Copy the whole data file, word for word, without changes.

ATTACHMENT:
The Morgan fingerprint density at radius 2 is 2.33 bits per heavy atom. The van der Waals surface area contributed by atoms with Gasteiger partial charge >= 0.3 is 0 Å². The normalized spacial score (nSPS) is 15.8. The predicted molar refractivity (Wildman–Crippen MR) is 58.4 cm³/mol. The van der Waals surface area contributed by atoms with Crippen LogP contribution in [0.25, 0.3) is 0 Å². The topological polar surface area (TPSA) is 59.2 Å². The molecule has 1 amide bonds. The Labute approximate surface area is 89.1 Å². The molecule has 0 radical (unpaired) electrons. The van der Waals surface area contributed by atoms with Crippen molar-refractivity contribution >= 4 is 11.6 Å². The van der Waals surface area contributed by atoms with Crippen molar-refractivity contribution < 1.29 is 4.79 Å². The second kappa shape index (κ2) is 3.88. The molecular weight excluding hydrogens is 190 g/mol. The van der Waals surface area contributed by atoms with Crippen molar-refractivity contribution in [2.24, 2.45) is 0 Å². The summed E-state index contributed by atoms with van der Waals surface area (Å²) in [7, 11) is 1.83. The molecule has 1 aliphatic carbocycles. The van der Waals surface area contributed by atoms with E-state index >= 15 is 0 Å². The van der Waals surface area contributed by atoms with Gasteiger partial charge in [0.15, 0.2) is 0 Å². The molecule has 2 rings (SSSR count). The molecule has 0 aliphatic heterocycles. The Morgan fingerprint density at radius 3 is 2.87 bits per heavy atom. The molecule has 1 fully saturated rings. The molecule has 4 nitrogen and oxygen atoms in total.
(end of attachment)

The Morgan fingerprint density at radius 2 is 2.33 bits per heavy atom. The van der Waals surface area contributed by atoms with Gasteiger partial charge >= 0.3 is 0 Å². The normalized spacial score (nSPS) is 15.8. The predicted molar refractivity (Wildman–Crippen MR) is 58.4 cm³/mol. The van der Waals surface area contributed by atoms with Crippen LogP contribution in [0.25, 0.3) is 0 Å². The topological polar surface area (TPSA) is 59.2 Å². The molecule has 1 amide bonds. The Labute approximate surface area is 89.1 Å². The molecule has 0 radical (unpaired) electrons. The van der Waals surface area contributed by atoms with Crippen molar-refractivity contribution >= 4 is 11.6 Å². The van der Waals surface area contributed by atoms with Crippen molar-refractivity contribution < 1.29 is 4.79 Å². The second kappa shape index (κ2) is 3.88. The molecular weight excluding hydrogens is 190 g/mol. The van der Waals surface area contributed by atoms with Crippen molar-refractivity contribution in [2.24, 2.45) is 0 Å². The summed E-state index contributed by atoms with van der Waals surface area (Å²) in [7, 11) is 1.83. The molecule has 1 aliphatic carbocycles. The van der Waals surface area contributed by atoms with E-state index >= 15 is 0 Å². The van der Waals surface area contributed by atoms with Gasteiger partial charge in [0.15, 0.2) is 0 Å². The molecule has 2 rings (SSSR count). The molecule has 0 aliphatic heterocycles. The Morgan fingerprint density at radius 3 is 2.87 bits per heavy atom. The molecule has 1 fully saturated rings. The molecule has 4 nitrogen and oxygen atoms in total.